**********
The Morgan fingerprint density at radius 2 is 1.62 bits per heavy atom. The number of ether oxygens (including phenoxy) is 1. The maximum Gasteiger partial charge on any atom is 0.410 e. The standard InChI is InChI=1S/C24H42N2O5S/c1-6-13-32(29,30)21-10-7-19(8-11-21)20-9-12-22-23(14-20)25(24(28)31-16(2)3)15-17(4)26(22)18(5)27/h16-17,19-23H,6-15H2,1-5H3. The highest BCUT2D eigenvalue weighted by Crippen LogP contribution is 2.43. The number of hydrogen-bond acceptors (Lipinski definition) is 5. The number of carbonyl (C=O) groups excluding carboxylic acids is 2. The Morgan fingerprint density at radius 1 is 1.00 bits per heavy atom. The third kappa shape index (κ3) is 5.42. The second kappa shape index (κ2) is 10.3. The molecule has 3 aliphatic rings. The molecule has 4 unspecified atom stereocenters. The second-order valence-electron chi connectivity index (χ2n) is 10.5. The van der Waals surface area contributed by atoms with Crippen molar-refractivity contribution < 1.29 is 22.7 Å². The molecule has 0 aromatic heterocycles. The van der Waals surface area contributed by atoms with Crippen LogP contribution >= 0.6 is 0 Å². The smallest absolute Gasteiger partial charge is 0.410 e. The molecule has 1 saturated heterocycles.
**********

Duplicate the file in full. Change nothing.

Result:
The Morgan fingerprint density at radius 2 is 1.62 bits per heavy atom. The number of ether oxygens (including phenoxy) is 1. The maximum Gasteiger partial charge on any atom is 0.410 e. The standard InChI is InChI=1S/C24H42N2O5S/c1-6-13-32(29,30)21-10-7-19(8-11-21)20-9-12-22-23(14-20)25(24(28)31-16(2)3)15-17(4)26(22)18(5)27/h16-17,19-23H,6-15H2,1-5H3. The highest BCUT2D eigenvalue weighted by Crippen LogP contribution is 2.43. The number of hydrogen-bond acceptors (Lipinski definition) is 5. The number of carbonyl (C=O) groups excluding carboxylic acids is 2. The Morgan fingerprint density at radius 1 is 1.00 bits per heavy atom. The third kappa shape index (κ3) is 5.42. The second kappa shape index (κ2) is 10.3. The molecule has 3 aliphatic rings. The molecule has 4 unspecified atom stereocenters. The second-order valence-electron chi connectivity index (χ2n) is 10.5. The van der Waals surface area contributed by atoms with Crippen molar-refractivity contribution < 1.29 is 22.7 Å². The molecule has 0 aromatic heterocycles. The van der Waals surface area contributed by atoms with Crippen LogP contribution >= 0.6 is 0 Å². The smallest absolute Gasteiger partial charge is 0.410 e. The molecule has 1 saturated heterocycles.